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I am running a 2 period difference in differences model on a repeated cross section.

I want to test the parallel trend assumption using a placebo test. I have read that to do this

"you perform an additional difference-in-differences estimation using a “fake” treatment group, that is, a group that you know was not affected by the program. "

I only have 2 groups, the treated (treatment group) and the untreated (control group) and no other groups or data that shouldn't be affected by the program.

Is it okay to create a placebo treatment group by randomly assigning members of the control group to the placebo group, then running the difference in difference model on the placebo group against the remaining members of the control group. I know that the placebo group should not be affected by the program but I am suspicious that this may not be theoretically sound.

Does anyone know if this is okay to do?

Chris

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  • $\begingroup$ You have 3 groups: treated, untreated, and control. $\endgroup$
    – user158565
    Dec 14, 2018 at 19:10
  • $\begingroup$ just to clarify when I say control group what I mean is the group of untreated individual. $\endgroup$ Dec 14, 2018 at 19:13
  • $\begingroup$ Unnecessary to create a placebo group. If treated group and untreated group are comparable, then just compare two groups directly. If not comparable, creating a placebo group randomly from untreated group cannot resolve the incomparable problem. $\endgroup$
    – user158565
    Dec 14, 2018 at 19:17
  • $\begingroup$ Just to be clear, have you collected your data yet? (It is not clear from your description of the problem.) So can you actually re-allocate subjects to other groups for purposes of the experiment, or is it too late for this? $\endgroup$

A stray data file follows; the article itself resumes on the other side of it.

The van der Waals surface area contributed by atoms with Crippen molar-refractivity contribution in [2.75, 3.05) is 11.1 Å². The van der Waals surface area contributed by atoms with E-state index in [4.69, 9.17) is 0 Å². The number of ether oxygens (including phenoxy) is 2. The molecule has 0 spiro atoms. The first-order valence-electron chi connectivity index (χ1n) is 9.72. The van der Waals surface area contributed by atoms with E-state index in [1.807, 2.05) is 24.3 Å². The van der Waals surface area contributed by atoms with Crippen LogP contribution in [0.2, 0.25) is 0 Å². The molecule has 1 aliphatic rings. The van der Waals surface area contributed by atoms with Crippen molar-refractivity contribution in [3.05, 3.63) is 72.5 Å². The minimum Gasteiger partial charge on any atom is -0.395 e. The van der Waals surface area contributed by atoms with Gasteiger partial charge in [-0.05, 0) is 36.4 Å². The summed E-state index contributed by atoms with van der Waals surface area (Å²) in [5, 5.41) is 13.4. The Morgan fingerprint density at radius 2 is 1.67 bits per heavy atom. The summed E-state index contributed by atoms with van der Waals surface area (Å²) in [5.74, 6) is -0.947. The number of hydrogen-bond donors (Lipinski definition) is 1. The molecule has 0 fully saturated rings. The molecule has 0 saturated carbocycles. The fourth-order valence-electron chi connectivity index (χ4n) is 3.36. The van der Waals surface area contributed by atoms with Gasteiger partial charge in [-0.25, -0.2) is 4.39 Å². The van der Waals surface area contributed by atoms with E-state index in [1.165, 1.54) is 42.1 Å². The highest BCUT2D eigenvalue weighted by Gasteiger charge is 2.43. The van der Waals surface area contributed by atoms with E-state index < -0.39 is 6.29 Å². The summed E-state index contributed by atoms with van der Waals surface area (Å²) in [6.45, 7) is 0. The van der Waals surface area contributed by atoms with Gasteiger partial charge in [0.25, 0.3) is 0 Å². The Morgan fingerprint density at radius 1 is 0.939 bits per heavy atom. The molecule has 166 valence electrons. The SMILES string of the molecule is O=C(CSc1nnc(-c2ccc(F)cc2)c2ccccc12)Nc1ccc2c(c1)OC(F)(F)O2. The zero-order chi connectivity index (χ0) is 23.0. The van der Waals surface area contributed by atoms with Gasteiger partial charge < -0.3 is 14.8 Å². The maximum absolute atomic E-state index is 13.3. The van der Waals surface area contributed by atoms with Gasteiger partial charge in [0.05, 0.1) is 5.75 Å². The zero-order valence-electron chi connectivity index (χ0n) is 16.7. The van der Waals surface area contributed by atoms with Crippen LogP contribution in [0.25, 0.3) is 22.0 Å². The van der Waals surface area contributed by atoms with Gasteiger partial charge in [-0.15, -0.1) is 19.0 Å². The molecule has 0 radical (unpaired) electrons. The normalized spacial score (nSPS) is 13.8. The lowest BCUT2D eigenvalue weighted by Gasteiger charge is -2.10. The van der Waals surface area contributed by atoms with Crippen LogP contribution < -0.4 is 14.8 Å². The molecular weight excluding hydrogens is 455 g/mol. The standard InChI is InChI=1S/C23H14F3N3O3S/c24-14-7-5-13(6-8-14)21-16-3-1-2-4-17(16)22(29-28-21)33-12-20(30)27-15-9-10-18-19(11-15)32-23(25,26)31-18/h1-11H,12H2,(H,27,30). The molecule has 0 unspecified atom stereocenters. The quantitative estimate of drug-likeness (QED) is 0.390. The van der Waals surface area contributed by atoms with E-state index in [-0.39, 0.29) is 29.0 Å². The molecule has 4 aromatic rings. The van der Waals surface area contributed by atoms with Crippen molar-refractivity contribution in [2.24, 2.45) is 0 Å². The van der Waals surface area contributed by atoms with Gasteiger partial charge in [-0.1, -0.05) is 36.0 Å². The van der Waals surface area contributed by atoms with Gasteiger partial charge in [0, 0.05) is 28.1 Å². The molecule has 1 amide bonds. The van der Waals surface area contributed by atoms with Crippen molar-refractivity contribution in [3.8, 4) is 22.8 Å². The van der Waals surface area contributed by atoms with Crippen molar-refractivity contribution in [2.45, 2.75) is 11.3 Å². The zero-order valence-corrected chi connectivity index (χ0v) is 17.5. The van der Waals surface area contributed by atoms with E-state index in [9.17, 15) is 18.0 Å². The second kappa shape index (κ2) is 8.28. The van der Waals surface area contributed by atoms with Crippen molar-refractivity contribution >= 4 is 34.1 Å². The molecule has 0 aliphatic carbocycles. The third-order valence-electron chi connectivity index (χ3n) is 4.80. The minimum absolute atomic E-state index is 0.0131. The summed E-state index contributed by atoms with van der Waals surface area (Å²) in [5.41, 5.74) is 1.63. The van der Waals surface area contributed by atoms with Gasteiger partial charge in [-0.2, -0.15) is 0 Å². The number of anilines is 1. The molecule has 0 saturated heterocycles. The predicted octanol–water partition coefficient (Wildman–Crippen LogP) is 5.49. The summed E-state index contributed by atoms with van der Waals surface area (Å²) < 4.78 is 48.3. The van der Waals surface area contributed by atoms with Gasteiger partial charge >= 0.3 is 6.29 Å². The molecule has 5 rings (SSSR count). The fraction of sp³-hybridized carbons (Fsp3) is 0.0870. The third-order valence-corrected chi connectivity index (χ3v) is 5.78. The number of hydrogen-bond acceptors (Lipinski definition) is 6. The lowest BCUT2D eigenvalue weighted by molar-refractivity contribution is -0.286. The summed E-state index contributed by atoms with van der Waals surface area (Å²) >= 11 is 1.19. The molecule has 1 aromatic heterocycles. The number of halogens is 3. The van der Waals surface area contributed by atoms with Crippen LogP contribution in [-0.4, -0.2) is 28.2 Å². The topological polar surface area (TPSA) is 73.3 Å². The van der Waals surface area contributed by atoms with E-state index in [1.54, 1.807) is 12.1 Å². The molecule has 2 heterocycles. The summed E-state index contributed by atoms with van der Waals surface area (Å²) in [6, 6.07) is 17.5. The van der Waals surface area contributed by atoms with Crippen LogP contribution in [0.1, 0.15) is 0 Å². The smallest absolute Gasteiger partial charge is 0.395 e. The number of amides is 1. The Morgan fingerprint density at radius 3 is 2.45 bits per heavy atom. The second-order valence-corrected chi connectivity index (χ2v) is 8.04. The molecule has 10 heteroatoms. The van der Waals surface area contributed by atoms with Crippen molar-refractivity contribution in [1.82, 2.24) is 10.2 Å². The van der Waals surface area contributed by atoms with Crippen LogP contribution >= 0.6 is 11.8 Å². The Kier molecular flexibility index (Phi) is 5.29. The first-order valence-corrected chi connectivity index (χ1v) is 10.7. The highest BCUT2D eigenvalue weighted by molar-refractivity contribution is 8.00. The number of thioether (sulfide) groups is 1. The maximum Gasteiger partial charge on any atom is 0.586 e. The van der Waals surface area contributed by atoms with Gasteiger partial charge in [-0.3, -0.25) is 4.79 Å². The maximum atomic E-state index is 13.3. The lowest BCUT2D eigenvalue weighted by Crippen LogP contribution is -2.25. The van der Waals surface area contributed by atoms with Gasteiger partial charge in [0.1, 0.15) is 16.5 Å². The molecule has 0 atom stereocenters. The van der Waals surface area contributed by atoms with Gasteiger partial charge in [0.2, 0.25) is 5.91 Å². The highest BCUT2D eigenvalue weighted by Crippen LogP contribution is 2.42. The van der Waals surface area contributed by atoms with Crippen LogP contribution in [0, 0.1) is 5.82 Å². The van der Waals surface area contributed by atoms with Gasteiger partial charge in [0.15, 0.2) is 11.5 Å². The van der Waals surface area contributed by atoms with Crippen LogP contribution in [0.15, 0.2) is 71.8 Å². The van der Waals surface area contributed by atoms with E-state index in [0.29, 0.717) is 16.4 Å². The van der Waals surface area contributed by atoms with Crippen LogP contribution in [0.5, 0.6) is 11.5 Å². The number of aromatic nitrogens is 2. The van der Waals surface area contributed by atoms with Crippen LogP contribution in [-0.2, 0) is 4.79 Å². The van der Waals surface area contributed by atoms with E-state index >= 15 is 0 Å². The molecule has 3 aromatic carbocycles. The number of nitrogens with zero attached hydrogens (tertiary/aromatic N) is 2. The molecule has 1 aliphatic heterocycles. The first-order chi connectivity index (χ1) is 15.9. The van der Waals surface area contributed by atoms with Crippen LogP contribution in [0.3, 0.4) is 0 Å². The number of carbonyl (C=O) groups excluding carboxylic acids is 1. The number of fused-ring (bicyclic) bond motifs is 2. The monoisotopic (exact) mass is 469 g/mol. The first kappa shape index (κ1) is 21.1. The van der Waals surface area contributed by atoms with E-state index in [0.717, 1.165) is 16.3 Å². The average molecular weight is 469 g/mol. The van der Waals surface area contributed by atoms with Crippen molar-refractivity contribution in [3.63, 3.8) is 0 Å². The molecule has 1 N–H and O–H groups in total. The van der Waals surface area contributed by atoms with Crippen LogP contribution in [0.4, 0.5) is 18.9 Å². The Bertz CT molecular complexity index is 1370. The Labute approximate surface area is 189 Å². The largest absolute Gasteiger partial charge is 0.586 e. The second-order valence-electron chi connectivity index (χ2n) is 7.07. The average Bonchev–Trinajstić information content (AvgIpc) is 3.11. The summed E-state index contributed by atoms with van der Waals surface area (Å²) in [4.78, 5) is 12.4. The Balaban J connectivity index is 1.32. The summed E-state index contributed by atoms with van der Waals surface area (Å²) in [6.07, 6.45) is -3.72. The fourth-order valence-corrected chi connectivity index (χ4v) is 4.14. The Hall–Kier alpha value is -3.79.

– Ben
    Jan 8, 2019 at 22:24

2 Answers 2

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You want to confirm that the counterfactual trends look parallel in treatment and control by looking at a random subset of the control group. There is little reason to believe that tells you anything about the treatment group if there is non-random selection into treatment. Suppose treatment group was on a different untreated trajectory than the control. Why would looking at the control group tell you anything about that?

The best you can do is test the trends assumption in pre-treatment data (if you have enough data to do this, i.e., more than a single pre period). If it looks good there, you might be more willing to believe it would hold in the counterfactual, post-treatment data, but this is really an unverifiable assumption. There is no guarantee that it continues to hold.

You might also consider using synthetic cohort and matrix completion methods that can relax the parallel trends assumptions.

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Placebo control isn't the same as "do nothing" control. In a clinical trial, for example, some patients actually do improve by seeing the doctor and taking a sugar pill, which is the bar to beat for a new medication. Placebo-treated patients often significantly outperform patients who receive nothing, hence the "placebo effect". Is there a sham intervention in the control group that's outwardly similar to the treatment group? If not, you're probably not justified in calling untreated controls as placebo treated controls.

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